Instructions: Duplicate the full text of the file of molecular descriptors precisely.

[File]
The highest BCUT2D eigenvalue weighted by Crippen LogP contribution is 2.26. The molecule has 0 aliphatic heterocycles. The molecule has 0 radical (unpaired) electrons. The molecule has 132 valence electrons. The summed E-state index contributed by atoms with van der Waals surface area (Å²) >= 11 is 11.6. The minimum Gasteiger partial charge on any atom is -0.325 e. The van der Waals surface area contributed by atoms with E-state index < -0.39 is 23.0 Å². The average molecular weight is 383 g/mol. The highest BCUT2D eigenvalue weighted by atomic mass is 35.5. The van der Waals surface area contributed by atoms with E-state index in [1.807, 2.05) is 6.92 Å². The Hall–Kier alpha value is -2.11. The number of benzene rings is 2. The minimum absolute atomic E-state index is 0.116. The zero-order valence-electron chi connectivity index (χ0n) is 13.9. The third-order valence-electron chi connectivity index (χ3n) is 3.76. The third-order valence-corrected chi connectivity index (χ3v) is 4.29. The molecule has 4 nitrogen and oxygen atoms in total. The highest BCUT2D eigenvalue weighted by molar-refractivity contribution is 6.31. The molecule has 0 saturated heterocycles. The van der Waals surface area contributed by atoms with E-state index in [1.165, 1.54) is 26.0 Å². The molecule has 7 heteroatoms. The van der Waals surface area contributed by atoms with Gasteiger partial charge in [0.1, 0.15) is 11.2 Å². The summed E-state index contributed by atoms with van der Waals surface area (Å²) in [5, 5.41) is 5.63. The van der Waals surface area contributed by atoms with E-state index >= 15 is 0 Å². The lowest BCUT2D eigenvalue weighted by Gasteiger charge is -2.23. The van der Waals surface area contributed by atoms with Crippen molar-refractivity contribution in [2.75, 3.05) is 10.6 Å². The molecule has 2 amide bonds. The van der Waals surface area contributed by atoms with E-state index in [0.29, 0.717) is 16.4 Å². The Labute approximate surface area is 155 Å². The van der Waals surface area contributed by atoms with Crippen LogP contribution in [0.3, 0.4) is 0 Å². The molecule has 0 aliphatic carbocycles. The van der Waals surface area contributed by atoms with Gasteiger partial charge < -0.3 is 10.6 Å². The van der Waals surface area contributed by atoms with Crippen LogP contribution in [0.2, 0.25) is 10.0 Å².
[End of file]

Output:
The highest BCUT2D eigenvalue weighted by Crippen LogP contribution is 2.26. The molecule has 0 aliphatic heterocycles. The molecule has 0 radical (unpaired) electrons. The molecule has 132 valence electrons. The summed E-state index contributed by atoms with van der Waals surface area (Å²) >= 11 is 11.6. The minimum Gasteiger partial charge on any atom is -0.325 e. The van der Waals surface area contributed by atoms with E-state index < -0.39 is 23.0 Å². The average molecular weight is 383 g/mol. The highest BCUT2D eigenvalue weighted by atomic mass is 35.5. The van der Waals surface area contributed by atoms with E-state index in [1.807, 2.05) is 6.92 Å². The Hall–Kier alpha value is -2.11. The number of benzene rings is 2. The minimum absolute atomic E-state index is 0.116. The zero-order valence-electron chi connectivity index (χ0n) is 13.9. The third-order valence-electron chi connectivity index (χ3n) is 3.76. The third-order valence-corrected chi connectivity index (χ3v) is 4.29. The molecule has 4 nitrogen and oxygen atoms in total. The highest BCUT2D eigenvalue weighted by molar-refractivity contribution is 6.31. The molecule has 0 saturated heterocycles. The van der Waals surface area contributed by atoms with E-state index in [1.165, 1.54) is 26.0 Å². The molecule has 7 heteroatoms. The van der Waals surface area contributed by atoms with Gasteiger partial charge in [0.1, 0.15) is 11.2 Å². The summed E-state index contributed by atoms with van der Waals surface area (Å²) in [5, 5.41) is 5.63. The van der Waals surface area contributed by atoms with E-state index >= 15 is 0 Å². The lowest BCUT2D eigenvalue weighted by Gasteiger charge is -2.23. The van der Waals surface area contributed by atoms with Crippen molar-refractivity contribution in [2.75, 3.05) is 10.6 Å². The molecule has 2 amide bonds. The van der Waals surface area contributed by atoms with E-state index in [0.29, 0.717) is 16.4 Å². The Labute approximate surface area is 155 Å². The van der Waals surface area contributed by atoms with Crippen LogP contribution in [0.3, 0.4) is 0 Å². The molecule has 0 aliphatic carbocycles. The van der Waals surface area contributed by atoms with Gasteiger partial charge < -0.3 is 10.6 Å². The van der Waals surface area contributed by atoms with Crippen LogP contribution in [0.2, 0.25) is 10.0 Å².